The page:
Successful staff development incorporates strategies to advance student success. The ultimate goal of infusing technology into the schools must be to get students to learn more (Solomon, 1998). Technology integration depends on professional competency. Educators must learn to use technology throughout the curriculum in unique and creative ways (Coughlin & Lemke, 1999). Technology training for teachers is an important component of successful technology implementation by students. Professional development for educators must be tied to the curriculum and sustained by adequate funding (West, 2002 and Bybee 2001). Effective use of technology depends on adequate training of teachers (Brand, 1997) that is supported by ongoing sessions that provide the time, support, and opportunity for teachers to reflect on technology integration in to their content area classes (Byrom & Bingham, 2001).

This study corroborates the belief that teachers are the key in determining if technology will be used effectively (Trotter, 1999). Although fewer than 20% of all schools have full-time technology coordinators (Kerrey, 2000), teachers successfully demonstrate that they can act as models for others (Hart et al., 2002). Consistent with the research findings of Wolinsky (1999), this study also suggests that one-on-one, just-in-time, on-demand training changes the technology culture in schools that have access to a technology resource teacher.

Interpretation of the Findings

A consistent principle that resulted from analyzing the interview information is that these professionals view true technology integration as getting the technology into the hands of the students and using the content as the means to accomplish this task. All of the participants in this study expressed the conviction that technology is a tool that, if used properly, can enhance learning, support effective instruction, and engage students. They agreed it is important to get technology into the hands of students in order to address the needs of students with alternative learning styles and to provide students with alternate methods of technology-based instruction. All of the participants agreed that (a) teachers should not be barriers to allowing the students to integrate technology into their work, (b) technology is a tool that can change instruction, and (c) the purpose of technology integration is to prepare students for careers of future.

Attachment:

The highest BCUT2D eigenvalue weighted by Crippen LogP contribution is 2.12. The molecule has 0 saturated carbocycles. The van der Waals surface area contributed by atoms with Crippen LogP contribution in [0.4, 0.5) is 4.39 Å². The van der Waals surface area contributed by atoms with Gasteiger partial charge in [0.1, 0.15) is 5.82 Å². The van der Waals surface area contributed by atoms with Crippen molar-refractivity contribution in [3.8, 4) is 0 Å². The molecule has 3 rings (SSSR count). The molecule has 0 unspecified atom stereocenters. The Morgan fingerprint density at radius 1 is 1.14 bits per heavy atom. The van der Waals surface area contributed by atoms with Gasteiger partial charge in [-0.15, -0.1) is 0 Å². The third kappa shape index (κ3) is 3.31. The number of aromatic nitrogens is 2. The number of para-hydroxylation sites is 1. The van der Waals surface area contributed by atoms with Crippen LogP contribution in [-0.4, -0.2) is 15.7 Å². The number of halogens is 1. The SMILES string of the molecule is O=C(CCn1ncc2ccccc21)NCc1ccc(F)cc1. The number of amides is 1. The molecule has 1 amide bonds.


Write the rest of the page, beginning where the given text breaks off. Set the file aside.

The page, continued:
Synthesis of the interview data also revealed these results:

  1. The teacher’s role is to ensure that students have technology rich curriculum experiences. Integration should be used to support instruction and not be viewed as ‘an add-on’.

  2. Technology integration changes the way that teaching occurs. Classrooms that use technology tend to be more student centered, research focused, and project based.

  3. The principal sets the tone in a school as the instructional leader. When the principal has the vision regarding the importance of technology, teachers are encouraged, evaluated, and enthusiastic about the possibilities that technology can bring to their classrooms.

  4. Integration is not limited to or by grade level. The principal contributes to the level of successful integration in a school without respect to the grade organization in that building. The principal determines the success of technology in the building; the teacher determines the success of technology integration in the classroom.

  5. Time is an issue when offering technology-related professional development. Although there is no ideal solution about when professional development should be offered, there appears to be significant consensus that job-embedded training offers the best possible resolution for teachers. Follow-up is perceived to be a key component in moving teachers toward technology integration. Successful integration of technology resources occurs best when paired with content and curriculum activities.

Technology is perceived to be a motivational tool for teaching because technology is a significant element in the lives of students. Technology has become an important tool to increase student learning via the research potential of the Internet and e-mail possibilities. Technology skills will continue to be a necessity as students enter the 21st century job market.


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About the Author

Susan A. Lancaster

Susan Abramson Lancaster is a technology and professional development resource teacher for adult learners, She believes in the potential of seamless technology integration in K-12 and higher education content classrooms. Dr. Lancaster, the MarcoPolo 2004 Field Trainer-of-the-Year, currently teaches technology integration to pre-service teachers at Bellarmine University in Louisville, Kentucky.

Susan A. Lancaster
Bellarmine University
c/o 11403 Tartans Landing Road
Goshen, KY 40026

Phone: 502-228-2046